We made camp near the lake that evening and witnessed a brilliant show of the Northern Lights. Twisting bands of emerald green stretched across the horizon and seemed to fall over the mountains like rain. They backlit the Mackenzies' spine and filled the canyon's jaws below. I felt like I was standing outside myself, witnessing my dream, and wasn’t sure if the aurora was a welcome or warning from the mountains. Either way, I knew I was in for an adventure.
A few hours later, the aurora faded to a frosty morning cold enough to stingy nose with each breath. With the sky still gray in the east, Tav and I shifted gears from a morning slumber to a strong purpose, and we headed east around the lake. Our boots, perfectly in line, left one set of moist tracks in the frosted tundra as we headed toward a crowned valley lined with cliffs. Ram country!
We traveled up the valley for a few miles and spotted three young rams and a group of caribou bulls. We were following a caribou trail near the stream bank when Tav paused and raised his binoculars. I followed his gaze but didn’t pick out anything unusual. He was intently glassing a steep band of cliffs far up the valley and calmly whispered, “Yep.” I noticed a smirk on his face and knew exactly what “Yep” meant. At over a mile, Tav had spotted the back line of a feeding ram. There’s no substitute for the eyes of an experienced sheep guide.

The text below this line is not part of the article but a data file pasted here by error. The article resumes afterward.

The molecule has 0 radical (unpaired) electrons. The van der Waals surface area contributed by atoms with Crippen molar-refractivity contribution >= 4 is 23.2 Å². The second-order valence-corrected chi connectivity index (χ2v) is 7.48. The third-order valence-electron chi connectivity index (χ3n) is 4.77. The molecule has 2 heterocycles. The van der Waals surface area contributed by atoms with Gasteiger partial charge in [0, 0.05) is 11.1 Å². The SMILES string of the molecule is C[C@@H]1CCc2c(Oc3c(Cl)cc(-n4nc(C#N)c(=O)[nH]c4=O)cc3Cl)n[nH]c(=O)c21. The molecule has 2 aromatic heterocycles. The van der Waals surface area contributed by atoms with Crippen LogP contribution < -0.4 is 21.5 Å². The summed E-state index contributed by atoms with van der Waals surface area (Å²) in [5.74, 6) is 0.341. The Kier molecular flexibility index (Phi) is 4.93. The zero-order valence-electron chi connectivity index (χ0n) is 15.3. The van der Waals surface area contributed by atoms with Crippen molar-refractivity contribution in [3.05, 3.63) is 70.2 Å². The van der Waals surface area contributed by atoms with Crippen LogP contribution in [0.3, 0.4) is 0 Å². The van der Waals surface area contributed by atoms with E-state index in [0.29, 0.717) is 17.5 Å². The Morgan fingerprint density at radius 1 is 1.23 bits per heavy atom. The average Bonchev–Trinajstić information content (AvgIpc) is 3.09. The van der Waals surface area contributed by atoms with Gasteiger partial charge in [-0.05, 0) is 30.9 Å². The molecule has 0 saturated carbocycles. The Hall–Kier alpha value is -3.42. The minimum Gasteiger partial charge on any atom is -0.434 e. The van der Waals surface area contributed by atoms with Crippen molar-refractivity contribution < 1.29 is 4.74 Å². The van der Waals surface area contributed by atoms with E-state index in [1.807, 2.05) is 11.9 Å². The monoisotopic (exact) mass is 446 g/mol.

We cautiously made our way along the stream, using the willows as cover, and moved up the valley to a vantage point on the opposite slope. We could see the head of the now bedded ram, and Tav began studying him through my spotting scope. At Arctic Red, the goal is to take rams 10 years old or older, and I was resigned to wait patiently for Tav’s verdict on this one.
Unable to see the ram myself, I shifted my focus to Tav as he studied the sheep. Watching his face for a raised eyebrow or a long sigh, the time limits of our hunt were weighing on me, and I was praying for any sign that could mean this was our ram. The minutes seemed to drag on, but eventually, I noticed Tav hold his breath. Slowly, a familiar smirk crawled across his face, and with his eye still glued to the scope, he calmly whispered, “Cody, that’s a very fine, very old ram!”
We immediately began scanning the mountain for possible stalking routes but found only one. The ram was feeding on a ledge three-quarters of the way up the opposite slope, and from our vantage, the ram’s home seemed like a citadel. Our only option was a stalk straight up the ridge directly under the ram. Unfortunately, jagged cliffs on either side would force us to hold that line and negotiate some loose shale slides and near vertical walls.